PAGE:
Making your own yogurt at home is extremely easy, but more importantly, it’s so much better than store bought.
While we were living in Italy, we ate a tremendous amount of yogurt. European grocery stores have more yogurt varieties than we could even comprehend! It was fun trying out so many different types and flavors. All of my favorites had a plain, Greek yogurt base with some fun flavor additions on the side. Strawberries, coconut, granola, chocolate & hazelnut crunch bites, etc. It was great. Back home, I don’t do so much of the yogurt thing. I just don’t care for the texture and consistency of what our stores carry as much as what we enjoyed in Italy. When I was growing up though, I would devour Sprinklins like they were going out of style (which apparently they were, since they no longer exist). Sprinklins were just little tubs of flavored yogurt with a packet of sprinkles to stir in. I loved it. You won’t catch me eating sprinkles in my yogurt anymore though. However, if you have little ones at home, I’d be willing to bet that they would gobble up some homemade yogurt in lightning speed if you let them jazz it up with some colorful sprinkles.
Before you make your own yogurt, a few tips:
- Use a thermometer. Too low or too high of a temperature will affect the growth of the bacteria, which is what you need to make yogurt.
- Do not use ultra-pasteurized milk. (Regular pasteurized milk is fine.)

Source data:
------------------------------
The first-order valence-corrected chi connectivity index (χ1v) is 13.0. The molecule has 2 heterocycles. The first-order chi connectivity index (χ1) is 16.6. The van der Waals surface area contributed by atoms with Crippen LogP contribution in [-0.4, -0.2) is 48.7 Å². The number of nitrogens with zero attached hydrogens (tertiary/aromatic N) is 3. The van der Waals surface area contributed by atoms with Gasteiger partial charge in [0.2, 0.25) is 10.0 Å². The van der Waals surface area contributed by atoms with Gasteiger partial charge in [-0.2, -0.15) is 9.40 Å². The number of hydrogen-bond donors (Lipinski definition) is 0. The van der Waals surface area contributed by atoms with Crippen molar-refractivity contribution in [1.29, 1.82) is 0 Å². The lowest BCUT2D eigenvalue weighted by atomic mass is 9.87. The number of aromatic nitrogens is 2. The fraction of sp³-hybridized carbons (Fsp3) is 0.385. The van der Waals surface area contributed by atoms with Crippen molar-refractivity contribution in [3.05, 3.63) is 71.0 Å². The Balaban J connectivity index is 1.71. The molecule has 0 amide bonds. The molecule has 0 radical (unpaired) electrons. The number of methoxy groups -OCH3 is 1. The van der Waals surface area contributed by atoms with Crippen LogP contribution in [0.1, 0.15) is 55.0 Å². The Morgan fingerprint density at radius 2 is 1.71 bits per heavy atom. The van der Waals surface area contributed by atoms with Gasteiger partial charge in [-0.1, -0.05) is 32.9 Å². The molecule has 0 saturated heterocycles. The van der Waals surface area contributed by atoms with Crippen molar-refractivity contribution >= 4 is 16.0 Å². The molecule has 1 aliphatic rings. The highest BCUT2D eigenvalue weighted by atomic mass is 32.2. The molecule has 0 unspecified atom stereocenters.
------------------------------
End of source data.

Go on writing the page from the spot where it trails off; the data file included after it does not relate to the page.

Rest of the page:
- Resist the urge to disturb the milk by stirring too much, as this can disrupt the bacterial growth.
- Do not add any flavorings or toppings until you serve it. Any additional ingredients could inhibit the bacterial growth.
- For Greek-style yogurt (thicker), you can strain your finished yogurt through a fine mesh sieve lined with cheesecloth. I find that this step is not necessary because the addition of the dry milk helps the yogurt to be sufficiently thick and creamy without this step.
- The longer you let the yogurt rest in the oven, the thicker and more tangy the resulting flavor will be. I have done 7, 9, and 10 hour batches and the 10 hour batch was velvety and very nice and thick, so don’t worry about it if you decide to let it set overnight, or if you forget about it for a few hours.
- Save a bit of your homemade yogurt to use as your starter for your next batch. You’ll still need to buy yogurt to use as your starter for the very first batch you make, but then won’t need to buy it anymore as long as you have some homemade yogurt on hand for next time. (Homemade yogurt can be kept for about 2 weeks in the refrigerator in a covered container.
Side note: There are several recipes online that use a slow-cooker/crock pot to make the yogurt. I have not tried that method yet, since my slow-cooker is incredibly unreliable when it comes to temperature, and heats very unevenly. If you decide to try the slow-cooker method though, let me know how you do! I might give it a try one of these days…